You may have noticed, or maybe not, but throughout the entire month of July, Trout Unlimited didn’t publish a single photo of a fish that wasn’t at least partially submerged in the water. There were some caveats, and I’ll explain, but first to the bigger issue.
The #NoFishDryJuly effort started by Keep Fish Wet was a catalyst of sorts for those of who work in media and communications for Trout Unlimited. It was an opportunity–particularly as we endured a summer of prolonged heat and drought–to show that, as anglers and conservationists, keeping fish safe and healthy matters to us. It might matter more than the fishing to some of us, honestly.
So we’re doubling down. From here on out, only in very rare instances will you see a photo of a fish out of the water on the online pages of TROUT Magazine. The print product, our flagship TROUT Magazine, will likely follow suit, but I’ll let Editor-in-chief Kirk Deeter make that call when the time is right.
Gone are the hero shots and the grip-and-grins. You’ll see more up-close, macro-level photos of trout (and all fish, frankly), and we’re working to accomplish more and better underwater photography of fish and the craft of fishing. It’s ambitious, but as the media voice for the signature trout-and-salmon conservation organization on the planet, we must be innovative and lead the way when it comes ensuring a future for our fish … and our fishing.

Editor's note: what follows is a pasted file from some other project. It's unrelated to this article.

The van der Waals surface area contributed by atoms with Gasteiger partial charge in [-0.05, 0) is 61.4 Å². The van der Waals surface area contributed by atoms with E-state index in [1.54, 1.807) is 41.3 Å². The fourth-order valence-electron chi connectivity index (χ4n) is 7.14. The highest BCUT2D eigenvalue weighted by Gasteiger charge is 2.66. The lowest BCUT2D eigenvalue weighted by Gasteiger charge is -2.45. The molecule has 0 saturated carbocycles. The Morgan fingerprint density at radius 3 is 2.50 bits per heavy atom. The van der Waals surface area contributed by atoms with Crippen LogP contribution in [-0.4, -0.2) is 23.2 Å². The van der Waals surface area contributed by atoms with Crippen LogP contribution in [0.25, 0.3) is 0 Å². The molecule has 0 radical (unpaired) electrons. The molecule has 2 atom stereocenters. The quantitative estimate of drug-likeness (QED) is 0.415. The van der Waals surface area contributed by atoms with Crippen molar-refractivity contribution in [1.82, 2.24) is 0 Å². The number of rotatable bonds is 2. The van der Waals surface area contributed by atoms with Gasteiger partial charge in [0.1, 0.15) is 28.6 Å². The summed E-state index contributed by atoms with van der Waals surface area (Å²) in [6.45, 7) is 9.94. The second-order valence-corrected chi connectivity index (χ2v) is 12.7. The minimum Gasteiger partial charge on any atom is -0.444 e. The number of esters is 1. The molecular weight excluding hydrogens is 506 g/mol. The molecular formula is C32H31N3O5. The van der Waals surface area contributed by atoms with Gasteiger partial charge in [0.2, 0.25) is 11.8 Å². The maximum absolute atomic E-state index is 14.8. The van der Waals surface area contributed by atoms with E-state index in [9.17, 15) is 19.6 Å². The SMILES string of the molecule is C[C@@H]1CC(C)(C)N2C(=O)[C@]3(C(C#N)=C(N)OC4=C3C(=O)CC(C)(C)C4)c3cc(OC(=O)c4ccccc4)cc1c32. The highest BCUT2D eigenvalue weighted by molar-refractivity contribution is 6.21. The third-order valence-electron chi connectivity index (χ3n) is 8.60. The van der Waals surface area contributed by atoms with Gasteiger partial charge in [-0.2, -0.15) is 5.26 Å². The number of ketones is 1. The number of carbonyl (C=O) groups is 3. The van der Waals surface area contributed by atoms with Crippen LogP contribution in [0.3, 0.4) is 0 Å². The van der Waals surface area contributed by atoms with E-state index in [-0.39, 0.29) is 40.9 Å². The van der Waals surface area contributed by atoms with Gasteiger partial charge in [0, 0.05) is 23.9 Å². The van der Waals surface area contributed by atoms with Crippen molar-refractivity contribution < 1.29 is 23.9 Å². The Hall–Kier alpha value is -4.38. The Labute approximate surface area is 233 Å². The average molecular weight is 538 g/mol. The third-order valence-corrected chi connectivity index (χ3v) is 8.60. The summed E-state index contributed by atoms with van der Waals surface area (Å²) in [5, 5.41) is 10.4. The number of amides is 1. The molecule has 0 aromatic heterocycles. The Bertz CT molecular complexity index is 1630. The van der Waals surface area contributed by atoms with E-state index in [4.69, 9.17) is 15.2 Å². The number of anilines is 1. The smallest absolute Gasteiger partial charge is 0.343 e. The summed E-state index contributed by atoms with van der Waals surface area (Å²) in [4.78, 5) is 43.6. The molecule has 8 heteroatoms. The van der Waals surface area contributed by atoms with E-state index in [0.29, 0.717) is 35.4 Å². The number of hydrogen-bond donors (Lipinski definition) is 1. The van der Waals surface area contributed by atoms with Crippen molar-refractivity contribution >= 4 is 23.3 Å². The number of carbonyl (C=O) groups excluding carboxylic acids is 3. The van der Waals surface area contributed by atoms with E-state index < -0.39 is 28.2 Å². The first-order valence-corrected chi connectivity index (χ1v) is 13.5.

The caveats? Yes, there are some. First, any fish destined for the grill or the smoker might very well be displayed in various stages of cooking preparation (yes, we do food writing here at TROUT!). Sometimes, as most thoughtful anglers know, keeping fish is the best choice. For example, brook trout encroaching on native cutthroat trout habitat are prime candidates for the frying pan. Stocked trout planted for the sole purpose of being harvested? It’s fine to keep a legal limit, and we’ll do more to show you how to prepare and cook them. Finally, when our on-the-ground biologists and members of our top-notch Science Team are working in the field, sometimes it’s necessary to remove trout from the water to collect data. You may see photos of fish fully emerged from the water while measurements are taken or PIT tags are inserted to allow us to learn more about our trout and salmon.
Beyond that, though, we will endeavor to show photographs of trout and salmon (and other fish, too!) that demonstrate proper handling and display them respectfully, in the water, and in a way that gives them the very best chance to survive their encounters with us.
And here’s the kicker. We challenge you to do the same. In the coming weeks, we’ll likely launch some social media events where we ask you to show fish in the water, and we’ve got some great swag to give away to those who do it best.
Stay tuned … our efforts to keep fish wet are just starting. We hope you’ll become part of those efforts.
Chris Hunt, CEO, Trout Unlimited